Thus the question is not to balance judgment and mercy. Whenever one reads the Bible or theology, what I would call the "who-is-who" question always arises. Who speaks to whom and for whom? The mighty message of God was often heard in a wrong way because one listened in on the wrong message. There are many examples of this. Jesus did say, "Man does not live by bread alone," but he never said that to a hungry person. When he was faced with hungry persons he fed them--4000 or 5000. And he mass produced wine in Cana just to prevent the wedding feast from turning into a fiasco. It was to Satan that he said "Man does not live by bread alone," speaking for and to himself. The church, however, often quoted Jesus in the wrong direction--to the hungry, in defense of the well-fed.
Who speaks to whom? For whom is judgment mercy? That is the question, and unless one understands it, even the most glorious dialectical understanding of theology becomes not only counterproductive but evil.
Who is who here? In our "good purposes," we fear the poor. We honor law and order above human need, and so we easily look to the failure of Haitian society, to stories of looting, to stories of violence. And those stories too easily turn us in the wrong direction, in defense of the well-fed against the hungry. But consider the parable again: when Jesus said you fed me, sheltered me, clothed me, visited me, he was not emphasizing the damnation of those who failed to help, he was assuring those who were scared of the poor that he, Jesus, was the poor, and by helping them, they helped him. Imagine the strangeness of a God who says helping the poor is serving the Creator of the Universe. In seminary we considered the strangeness of eating the body and blood, not as an act of power, but as an act of remembrance. That act, of course, became a sacrament. I had a seminary professor who liked to talk about the foot-washing scene in John's gospel, the one that replaces the breaking of the bread and the sharing of the wine in the synoptic gospels. He called it "the sacrament that wasn't," and what a beautiful sacrament it would be. Kings of England used to practice it, but it was too humbling, too intimate, too disturbing between strangers, too humbling between friends. This parable was never close to being a sacrament, but how much closer has it ever been to being our practice? And yet it could be; it so easily could be. We all want to do good; we all want to help; we all want to do what we can. Maybe if we consider who we are doing it for, if we consider we don't offer to share with a stranger, but with someone we know: maybe that would make it easier. Maybe fearless helping could truly be a new definition of "greatness."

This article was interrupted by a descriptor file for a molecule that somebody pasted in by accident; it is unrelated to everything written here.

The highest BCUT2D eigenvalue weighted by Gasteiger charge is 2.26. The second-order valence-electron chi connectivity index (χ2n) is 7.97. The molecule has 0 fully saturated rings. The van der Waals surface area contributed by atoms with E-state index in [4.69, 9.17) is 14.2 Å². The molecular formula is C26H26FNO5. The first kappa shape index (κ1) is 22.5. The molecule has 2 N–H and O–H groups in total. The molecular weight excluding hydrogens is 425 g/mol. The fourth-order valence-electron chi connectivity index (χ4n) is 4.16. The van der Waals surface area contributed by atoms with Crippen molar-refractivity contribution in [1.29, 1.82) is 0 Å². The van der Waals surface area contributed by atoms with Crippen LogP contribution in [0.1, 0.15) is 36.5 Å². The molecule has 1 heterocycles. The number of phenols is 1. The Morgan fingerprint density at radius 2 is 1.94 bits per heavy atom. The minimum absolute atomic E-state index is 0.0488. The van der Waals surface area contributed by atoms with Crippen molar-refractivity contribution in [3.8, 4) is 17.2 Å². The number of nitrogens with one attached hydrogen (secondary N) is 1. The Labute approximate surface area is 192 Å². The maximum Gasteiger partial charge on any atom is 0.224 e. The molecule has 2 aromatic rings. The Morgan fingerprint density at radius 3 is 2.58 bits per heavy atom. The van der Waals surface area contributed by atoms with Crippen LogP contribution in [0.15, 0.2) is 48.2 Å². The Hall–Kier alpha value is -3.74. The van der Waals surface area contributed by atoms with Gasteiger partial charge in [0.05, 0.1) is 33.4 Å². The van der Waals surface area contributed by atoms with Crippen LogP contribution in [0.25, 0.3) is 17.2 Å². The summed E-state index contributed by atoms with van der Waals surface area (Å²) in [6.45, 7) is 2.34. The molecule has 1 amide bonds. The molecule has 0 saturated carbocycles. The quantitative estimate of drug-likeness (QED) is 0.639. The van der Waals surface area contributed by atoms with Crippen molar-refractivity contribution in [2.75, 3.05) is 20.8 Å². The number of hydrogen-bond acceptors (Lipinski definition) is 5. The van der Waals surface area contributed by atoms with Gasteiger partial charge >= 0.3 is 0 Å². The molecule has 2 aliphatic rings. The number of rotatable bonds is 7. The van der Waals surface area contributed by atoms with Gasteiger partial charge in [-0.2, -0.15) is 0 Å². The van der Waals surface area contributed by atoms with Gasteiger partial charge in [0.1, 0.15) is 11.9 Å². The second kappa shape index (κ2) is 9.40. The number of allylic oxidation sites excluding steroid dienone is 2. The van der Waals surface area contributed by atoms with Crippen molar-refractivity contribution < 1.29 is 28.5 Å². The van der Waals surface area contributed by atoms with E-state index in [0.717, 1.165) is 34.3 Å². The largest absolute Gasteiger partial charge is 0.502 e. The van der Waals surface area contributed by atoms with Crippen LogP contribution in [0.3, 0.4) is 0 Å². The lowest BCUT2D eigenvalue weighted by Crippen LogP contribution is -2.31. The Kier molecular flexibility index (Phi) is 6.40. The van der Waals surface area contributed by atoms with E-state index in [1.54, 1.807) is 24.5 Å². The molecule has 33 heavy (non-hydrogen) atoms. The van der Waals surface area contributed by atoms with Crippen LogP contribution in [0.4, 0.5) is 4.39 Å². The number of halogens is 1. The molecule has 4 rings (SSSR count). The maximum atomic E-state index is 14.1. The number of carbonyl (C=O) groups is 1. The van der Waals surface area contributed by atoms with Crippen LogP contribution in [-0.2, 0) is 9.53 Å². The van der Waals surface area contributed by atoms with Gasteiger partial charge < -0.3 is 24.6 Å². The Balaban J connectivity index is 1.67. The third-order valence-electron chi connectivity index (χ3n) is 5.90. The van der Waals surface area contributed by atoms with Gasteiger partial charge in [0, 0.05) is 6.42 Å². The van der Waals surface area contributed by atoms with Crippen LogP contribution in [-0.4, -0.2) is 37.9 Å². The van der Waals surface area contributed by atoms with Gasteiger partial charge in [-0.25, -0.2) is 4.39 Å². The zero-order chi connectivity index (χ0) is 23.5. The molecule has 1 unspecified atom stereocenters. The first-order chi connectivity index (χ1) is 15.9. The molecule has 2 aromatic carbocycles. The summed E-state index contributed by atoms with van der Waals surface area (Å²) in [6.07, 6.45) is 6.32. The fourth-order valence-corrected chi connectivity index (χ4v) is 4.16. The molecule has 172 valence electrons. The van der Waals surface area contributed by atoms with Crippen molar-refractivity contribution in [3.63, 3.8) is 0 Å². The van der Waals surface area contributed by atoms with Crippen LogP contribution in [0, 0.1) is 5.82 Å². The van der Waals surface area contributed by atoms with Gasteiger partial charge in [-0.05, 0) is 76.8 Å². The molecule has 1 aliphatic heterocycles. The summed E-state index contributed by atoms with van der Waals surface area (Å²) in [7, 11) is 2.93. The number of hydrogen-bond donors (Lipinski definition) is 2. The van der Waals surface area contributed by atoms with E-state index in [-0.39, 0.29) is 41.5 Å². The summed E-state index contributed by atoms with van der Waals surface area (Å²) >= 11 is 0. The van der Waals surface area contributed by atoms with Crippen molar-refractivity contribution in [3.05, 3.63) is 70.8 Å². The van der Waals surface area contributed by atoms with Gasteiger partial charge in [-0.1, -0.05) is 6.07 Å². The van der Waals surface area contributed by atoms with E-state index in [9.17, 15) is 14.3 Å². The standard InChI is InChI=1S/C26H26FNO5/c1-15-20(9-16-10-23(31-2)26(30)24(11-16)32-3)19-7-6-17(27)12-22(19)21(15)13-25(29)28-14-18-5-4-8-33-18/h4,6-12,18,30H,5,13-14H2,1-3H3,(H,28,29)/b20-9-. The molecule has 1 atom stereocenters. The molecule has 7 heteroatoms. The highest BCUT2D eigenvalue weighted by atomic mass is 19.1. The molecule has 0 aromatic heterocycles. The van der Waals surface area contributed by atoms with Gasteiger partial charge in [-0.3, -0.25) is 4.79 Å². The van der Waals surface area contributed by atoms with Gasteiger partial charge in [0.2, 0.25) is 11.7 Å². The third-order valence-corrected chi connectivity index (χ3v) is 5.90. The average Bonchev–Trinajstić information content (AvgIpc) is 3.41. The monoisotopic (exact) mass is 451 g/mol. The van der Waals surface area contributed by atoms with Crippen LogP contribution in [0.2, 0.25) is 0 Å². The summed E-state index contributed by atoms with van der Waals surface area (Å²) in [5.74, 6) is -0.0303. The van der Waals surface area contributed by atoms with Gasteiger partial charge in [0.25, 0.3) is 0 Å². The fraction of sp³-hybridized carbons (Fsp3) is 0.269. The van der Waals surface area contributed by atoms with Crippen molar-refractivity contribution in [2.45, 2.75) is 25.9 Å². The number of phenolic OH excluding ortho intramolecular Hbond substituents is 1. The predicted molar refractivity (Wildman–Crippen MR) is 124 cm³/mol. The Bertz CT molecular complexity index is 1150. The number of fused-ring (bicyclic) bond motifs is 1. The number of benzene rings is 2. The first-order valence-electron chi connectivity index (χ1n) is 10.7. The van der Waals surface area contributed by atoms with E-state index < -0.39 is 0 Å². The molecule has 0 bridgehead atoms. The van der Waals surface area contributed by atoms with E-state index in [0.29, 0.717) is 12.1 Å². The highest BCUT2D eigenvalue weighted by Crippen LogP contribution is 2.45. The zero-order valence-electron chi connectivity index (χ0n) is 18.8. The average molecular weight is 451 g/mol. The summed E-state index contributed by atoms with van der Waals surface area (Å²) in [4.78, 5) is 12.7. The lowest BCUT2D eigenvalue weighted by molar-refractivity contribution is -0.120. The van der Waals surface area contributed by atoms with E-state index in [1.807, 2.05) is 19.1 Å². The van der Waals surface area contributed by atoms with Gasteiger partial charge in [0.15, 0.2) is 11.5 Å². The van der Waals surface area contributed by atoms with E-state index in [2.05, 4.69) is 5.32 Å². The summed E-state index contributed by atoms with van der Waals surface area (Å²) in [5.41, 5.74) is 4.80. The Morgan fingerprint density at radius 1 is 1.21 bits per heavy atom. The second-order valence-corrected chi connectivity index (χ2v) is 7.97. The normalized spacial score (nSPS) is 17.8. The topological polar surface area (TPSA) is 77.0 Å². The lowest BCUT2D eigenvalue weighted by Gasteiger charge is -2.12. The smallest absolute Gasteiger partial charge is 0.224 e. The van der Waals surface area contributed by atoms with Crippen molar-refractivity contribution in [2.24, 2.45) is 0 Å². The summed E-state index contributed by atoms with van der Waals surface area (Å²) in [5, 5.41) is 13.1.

After all, we really have no reason to be afraid of the poor.
The quote, by the way, is from Retired Army Lt. Gen. Russel Honoré, who led relief efforts for Hurricane Katrina in 2005.